So they did another check up, bruise was fine but Iyana had lost more weight. The nurse practitioner warned me that if her weight wasn't up by the next visit, I'd have to supplement with formula. I was feeding on demand as I heard this was best. On Iyana's schedule, she was eating every three to four hours and sometimes five. The nurse said that was definitely not enough for a newborn and said I considering the amount of weight lost, I need to amp up the feedings to every 2 hours. Keep in mind, my milk came in late the day before, so I wasn't really given a chance at all.
So I went home and my husband kept on pushing to follow the nurses advice because he knew how against supplementing I was. The next couple of days were hell. No matter what I did, short of torture my poor baby, Iyana wouldn't wake up every two hours. I tried changing her diaper, leaving lights on, lifting her up, wiping her face with a cold cloth. I felt like a monster bothering her so much.
When she would wake up, she would wake up crying. I would give her my breast and she'd take it then fall asleep after a minute. We were both miserable and tired. I was frustrated because I felt guilty for bothering her and I felt that if I would let her be, she would wake up with in three hours and feed well. With the waking up nonsense, she was barely eating because she was so tired. SO, instead of her eating more, she was eating less. My breasts were engorged because she wasn't eating so I was even more uncomfortable.
Luckily, the next visit, Iyana had reached her birth weight and passed it. The nurse didn't expect it because she seemed surprised when the other nurse came back with the numbers.
In hind sight here's what upsets me. Why would I need to supplement when the problem wasn't my supply but the fact that my baby wouldn't wake up. If a sleeping baby wont wake up for the breast, why would she wake up for formula? This was a major booby trap.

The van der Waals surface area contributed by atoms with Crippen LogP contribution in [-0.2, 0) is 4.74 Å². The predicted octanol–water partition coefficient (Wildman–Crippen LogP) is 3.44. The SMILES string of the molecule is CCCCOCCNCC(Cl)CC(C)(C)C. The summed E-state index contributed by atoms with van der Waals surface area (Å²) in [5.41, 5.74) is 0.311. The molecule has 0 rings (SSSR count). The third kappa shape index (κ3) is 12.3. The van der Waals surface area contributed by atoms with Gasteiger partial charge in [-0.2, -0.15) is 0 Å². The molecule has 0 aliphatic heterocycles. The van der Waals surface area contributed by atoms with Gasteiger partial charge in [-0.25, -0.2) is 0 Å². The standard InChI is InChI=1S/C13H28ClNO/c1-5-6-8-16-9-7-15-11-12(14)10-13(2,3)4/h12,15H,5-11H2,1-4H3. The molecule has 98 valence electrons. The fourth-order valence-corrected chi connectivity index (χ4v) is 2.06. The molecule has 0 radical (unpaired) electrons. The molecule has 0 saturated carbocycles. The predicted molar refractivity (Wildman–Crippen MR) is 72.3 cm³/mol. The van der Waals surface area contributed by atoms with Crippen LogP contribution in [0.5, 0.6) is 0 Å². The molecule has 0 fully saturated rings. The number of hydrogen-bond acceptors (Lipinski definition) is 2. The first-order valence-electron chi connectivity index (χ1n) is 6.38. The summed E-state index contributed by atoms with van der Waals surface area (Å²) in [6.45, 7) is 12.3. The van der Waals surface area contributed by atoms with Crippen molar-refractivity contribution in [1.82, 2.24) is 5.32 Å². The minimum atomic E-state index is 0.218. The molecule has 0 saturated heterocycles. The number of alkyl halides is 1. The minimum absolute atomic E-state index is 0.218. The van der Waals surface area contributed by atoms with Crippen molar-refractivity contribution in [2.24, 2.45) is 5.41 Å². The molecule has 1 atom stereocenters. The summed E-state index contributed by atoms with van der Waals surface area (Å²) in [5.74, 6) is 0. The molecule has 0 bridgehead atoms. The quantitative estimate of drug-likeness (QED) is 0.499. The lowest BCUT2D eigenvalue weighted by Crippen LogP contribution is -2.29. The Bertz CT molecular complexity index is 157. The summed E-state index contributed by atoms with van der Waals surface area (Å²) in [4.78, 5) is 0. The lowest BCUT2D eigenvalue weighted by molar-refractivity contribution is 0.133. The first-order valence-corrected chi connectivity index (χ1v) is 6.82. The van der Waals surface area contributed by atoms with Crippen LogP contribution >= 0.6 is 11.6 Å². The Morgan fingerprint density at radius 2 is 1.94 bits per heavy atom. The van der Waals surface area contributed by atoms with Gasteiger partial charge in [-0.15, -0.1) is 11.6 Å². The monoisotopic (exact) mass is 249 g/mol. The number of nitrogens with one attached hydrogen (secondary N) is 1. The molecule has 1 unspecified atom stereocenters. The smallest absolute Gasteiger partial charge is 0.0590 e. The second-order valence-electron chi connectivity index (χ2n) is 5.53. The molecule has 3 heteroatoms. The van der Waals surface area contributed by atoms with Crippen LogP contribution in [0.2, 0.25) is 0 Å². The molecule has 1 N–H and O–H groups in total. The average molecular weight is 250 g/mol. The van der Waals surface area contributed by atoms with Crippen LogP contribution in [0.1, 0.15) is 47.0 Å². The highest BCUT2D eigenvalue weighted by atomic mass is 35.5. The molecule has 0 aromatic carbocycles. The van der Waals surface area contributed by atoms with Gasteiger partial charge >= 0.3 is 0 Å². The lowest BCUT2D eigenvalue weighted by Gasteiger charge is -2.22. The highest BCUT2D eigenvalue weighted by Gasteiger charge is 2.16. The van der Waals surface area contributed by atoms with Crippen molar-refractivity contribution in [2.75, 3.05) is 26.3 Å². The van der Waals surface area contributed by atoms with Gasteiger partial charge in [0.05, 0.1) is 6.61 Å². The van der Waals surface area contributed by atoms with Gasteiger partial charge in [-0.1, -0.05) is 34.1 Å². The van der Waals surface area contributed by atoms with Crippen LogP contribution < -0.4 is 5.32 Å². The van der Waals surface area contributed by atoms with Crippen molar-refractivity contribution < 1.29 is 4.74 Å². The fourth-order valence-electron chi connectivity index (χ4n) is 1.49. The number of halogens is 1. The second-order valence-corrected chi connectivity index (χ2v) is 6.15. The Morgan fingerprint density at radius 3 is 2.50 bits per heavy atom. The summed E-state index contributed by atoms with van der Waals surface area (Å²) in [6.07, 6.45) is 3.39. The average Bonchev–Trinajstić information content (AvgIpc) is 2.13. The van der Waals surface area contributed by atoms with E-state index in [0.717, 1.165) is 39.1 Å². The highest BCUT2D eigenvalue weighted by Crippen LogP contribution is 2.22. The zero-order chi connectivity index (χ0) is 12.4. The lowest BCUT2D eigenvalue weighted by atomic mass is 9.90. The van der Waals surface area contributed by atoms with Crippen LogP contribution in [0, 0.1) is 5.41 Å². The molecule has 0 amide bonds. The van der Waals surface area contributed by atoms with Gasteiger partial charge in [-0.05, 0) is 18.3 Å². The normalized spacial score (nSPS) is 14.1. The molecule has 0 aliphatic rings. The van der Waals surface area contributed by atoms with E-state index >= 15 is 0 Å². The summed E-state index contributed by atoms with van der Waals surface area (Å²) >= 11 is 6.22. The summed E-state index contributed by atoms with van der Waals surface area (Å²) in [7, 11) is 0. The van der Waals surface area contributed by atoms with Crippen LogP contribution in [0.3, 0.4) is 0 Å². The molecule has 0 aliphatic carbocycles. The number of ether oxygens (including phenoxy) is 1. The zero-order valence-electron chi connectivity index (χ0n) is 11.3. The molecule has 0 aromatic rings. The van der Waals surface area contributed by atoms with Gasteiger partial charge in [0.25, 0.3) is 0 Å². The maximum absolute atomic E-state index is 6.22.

A quick search of Booby Trap + Breastfeeding will give you a host of sources for more information.
Also a site I liked ----> http://www.bestforbabes.org/
Don't doubt yourself or your baby.
Go to a real Lactation Consultant before resorting to formula.
Join sites (my preference http://www.babycenter.ca/) where you can find support from other moms. This helped me stay confident in my body. You'd be surprised how many moms are willing to share their experiences and insight on breastfeeding and other prenatal/parenting topics. They have a group for breastfeeding. Stick to that for breastfeeding advice as it's pro-breastfeeding.
Follow reputable blogs such as Alpha Parent that promote a more natural approach to parenting.
Stay away from breastfeeding advice on formula websites. Think: Why would they promote breastfeeding when it's their #1 competitor?
The internet brings you so many resources to your fingertips. You just need to be smart and find the good ones.
There is so much information out there and I wish I could write it all out but this post is long enough as it is. If you have any questions, feel free to ask and if I can, I'll answer them.